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A love for wood and waves: an interview with James from Otter Surfboards

James Otter in front of his workshop

On our road trip through the U.K. we stopped to meet local surfers, shapers, entrepreneurs and surf shops. One of them was in Cornwall, where we met James and Chris in their workshop. Amazed by seeing their beautiful work turning wood into surfboards, bellyboards and handplanes, we started talking about surfboards, starting a business in the surf industry and - surf of course.

James Otter picture by Otter Surfboards

How did you come up with the idea to make wooden surfboards?

I was doing a degree in designing and making wooden furniture at Plymouth University and when I wasn;t in the workshop I was in the sea, surfing. I was fed up with how my foam boards wouldn't last very long and thought, as a woodworker, I could make something comparable in performance, but that would last longer and be made from a far more sustainable material. Then an issue of The surfer's Path landed on my doorstep in the summer of 2008 called 'The Wood Issue', which focussed on the undercurrent of wooden surfboard makers from around the world. That was it, I threw myself head first into making my first one...

James with Otter Surfboard picture by Otter boards

When did you start Otter surfboards and what did you do before?

I made my first board in 2008 during the final year of my degree, then went on to take up different carpentry jobs to fund me continuing to make surfboards in evenings and weekends. After a couple of years, I really felt like I'd refined the process and was happy to start selling them, so I set up Otter Surfboards officially in 2010.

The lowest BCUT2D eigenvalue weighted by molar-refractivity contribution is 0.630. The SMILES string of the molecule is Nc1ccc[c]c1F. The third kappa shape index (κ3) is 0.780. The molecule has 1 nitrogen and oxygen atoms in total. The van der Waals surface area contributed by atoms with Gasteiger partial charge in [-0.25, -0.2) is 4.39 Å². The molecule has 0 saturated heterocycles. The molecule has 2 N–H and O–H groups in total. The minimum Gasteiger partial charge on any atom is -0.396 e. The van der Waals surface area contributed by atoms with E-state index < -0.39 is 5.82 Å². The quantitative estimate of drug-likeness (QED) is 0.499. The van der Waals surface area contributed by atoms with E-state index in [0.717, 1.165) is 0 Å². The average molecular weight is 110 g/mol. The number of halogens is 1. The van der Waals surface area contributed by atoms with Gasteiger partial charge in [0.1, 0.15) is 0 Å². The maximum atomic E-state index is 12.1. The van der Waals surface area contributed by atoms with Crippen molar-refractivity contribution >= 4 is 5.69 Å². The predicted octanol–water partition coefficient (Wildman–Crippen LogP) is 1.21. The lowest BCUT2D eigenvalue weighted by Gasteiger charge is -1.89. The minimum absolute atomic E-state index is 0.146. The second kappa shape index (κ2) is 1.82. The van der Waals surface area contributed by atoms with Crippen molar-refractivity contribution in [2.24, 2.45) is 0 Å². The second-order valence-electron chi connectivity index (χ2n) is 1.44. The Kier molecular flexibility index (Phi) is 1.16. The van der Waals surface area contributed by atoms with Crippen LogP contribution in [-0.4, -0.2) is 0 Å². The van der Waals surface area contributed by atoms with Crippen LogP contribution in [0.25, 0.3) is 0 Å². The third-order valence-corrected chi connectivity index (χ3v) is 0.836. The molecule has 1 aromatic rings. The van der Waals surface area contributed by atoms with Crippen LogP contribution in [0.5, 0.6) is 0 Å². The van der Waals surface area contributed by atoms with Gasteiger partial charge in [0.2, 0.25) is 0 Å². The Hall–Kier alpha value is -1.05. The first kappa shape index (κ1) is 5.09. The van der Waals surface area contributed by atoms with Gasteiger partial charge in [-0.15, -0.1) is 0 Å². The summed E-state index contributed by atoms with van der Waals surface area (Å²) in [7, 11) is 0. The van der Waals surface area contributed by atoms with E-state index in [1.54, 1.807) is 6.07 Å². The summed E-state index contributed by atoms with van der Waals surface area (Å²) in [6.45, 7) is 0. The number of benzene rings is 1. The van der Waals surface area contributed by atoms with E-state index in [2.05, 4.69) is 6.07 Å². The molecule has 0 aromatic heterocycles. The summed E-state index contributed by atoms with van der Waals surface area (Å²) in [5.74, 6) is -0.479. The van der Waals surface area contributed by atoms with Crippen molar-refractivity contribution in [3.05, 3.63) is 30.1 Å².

What brings you the most joy in doing Otter surfboards?

Definitely running our workshop courses. We take anyone through a process of making their own surfboard over five days. We laugh, cry and high five a lot!! They are such special weeks, where we see our customer develop their woodworking skills, reconnect to their own two hands and give themself space to breathe and end up with a physical representation of five days of making something. Spreading the fun and joy of what we do is just so special - I love it!!

I also love some of our one-off projects that connect us to surfers, makers, film makers and other brands....often they really challenge my creative side, which is fun!

Alan Stokes x Otter Surfboards

What surprised you in starting your own business and which aspects did you not expect before or were challenging?

The surprise for me was how naturally the workshops have become the main part of our business. I originally thought we'd be a company making custom surfboards, but having customers come in and get involved is just so awesome. In a business sense, the most challenging part has always been the ambiguity; the not knowing where the next order might come from....and having to have blind faith that it will come at some point. Juggling employees and management of the business is a god challenge, but is probably the element that has caught me most by surprise, haha! Stoked that we're able to create jobs that are inspiring, fulfilling and memorable though!